A request to be quiet.
On sailing ships signals were given to the crew by sounding the boatswain's (bo'sun's) pipe. One such was 'piping down the hammocks' which was the signal to go below decks and retire for the night. When an officer wanted a sailor to be dismissed below he would have him 'piped down'. This usage is recorded in Royal Navy workbooks from the 18th century; for example, Gillespie's Advice to Commanders & Officers, 1798:
"At four o'clock, P.M. the hammocks should regularly be piped down."
There's no unequivocal link between this naval practice and the 'be quiet' meaning. It could well have derived from the fact that, if there was a disturbance onboard ship, officers could quell it by sending the crew below decks, that is, by piping them down. This notion is supported by records of ship's crew's being told to 'pipe down' rather than signaled to by the use of an actual pipe; for example, this report from The Gettysburg Star And Banner, April 1850:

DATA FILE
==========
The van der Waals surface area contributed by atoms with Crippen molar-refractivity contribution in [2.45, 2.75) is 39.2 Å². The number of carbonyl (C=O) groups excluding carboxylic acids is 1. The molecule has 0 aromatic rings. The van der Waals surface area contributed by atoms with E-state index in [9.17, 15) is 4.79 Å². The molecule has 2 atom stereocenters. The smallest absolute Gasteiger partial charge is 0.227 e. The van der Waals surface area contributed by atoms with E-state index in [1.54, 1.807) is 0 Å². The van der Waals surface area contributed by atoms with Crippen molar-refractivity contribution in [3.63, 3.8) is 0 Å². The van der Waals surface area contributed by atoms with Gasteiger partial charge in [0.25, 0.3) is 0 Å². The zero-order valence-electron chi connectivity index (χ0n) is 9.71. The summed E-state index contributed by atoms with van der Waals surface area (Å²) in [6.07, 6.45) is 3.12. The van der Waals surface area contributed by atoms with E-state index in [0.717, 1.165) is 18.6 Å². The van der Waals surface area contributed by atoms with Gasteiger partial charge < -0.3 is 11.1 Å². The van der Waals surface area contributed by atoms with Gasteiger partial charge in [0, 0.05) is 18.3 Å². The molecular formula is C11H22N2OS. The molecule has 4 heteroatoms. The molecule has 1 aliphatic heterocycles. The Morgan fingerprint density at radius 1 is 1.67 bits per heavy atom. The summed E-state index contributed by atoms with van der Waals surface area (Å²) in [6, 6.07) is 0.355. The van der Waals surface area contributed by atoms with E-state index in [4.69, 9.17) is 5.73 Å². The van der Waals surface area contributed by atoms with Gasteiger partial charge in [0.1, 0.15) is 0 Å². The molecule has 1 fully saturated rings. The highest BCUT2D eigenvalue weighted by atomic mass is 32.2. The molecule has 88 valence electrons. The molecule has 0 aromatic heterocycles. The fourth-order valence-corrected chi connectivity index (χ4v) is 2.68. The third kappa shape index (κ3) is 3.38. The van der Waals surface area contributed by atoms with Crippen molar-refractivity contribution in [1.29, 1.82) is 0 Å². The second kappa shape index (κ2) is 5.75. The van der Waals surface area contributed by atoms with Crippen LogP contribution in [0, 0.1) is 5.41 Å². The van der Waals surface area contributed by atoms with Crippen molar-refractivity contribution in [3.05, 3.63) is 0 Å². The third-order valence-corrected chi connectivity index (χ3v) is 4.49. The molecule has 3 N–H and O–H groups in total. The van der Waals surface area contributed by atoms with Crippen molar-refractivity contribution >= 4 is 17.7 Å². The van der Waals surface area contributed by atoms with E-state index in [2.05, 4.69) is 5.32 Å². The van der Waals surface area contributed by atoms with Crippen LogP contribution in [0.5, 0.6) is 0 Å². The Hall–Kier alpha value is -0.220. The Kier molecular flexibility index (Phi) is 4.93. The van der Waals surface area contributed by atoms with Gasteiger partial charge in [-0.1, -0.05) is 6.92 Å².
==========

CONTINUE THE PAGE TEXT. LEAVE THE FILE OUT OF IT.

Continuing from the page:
'I don't care what happens to me now!' wept Peter, going among the crew, with blood-shot eyes, as he put on his shirt. 'I have been flogged once, and they may do it again, if they will. 'Let them look out for me now'. 'Pipe down!' cried the Captain, and the crew slowly dispersed.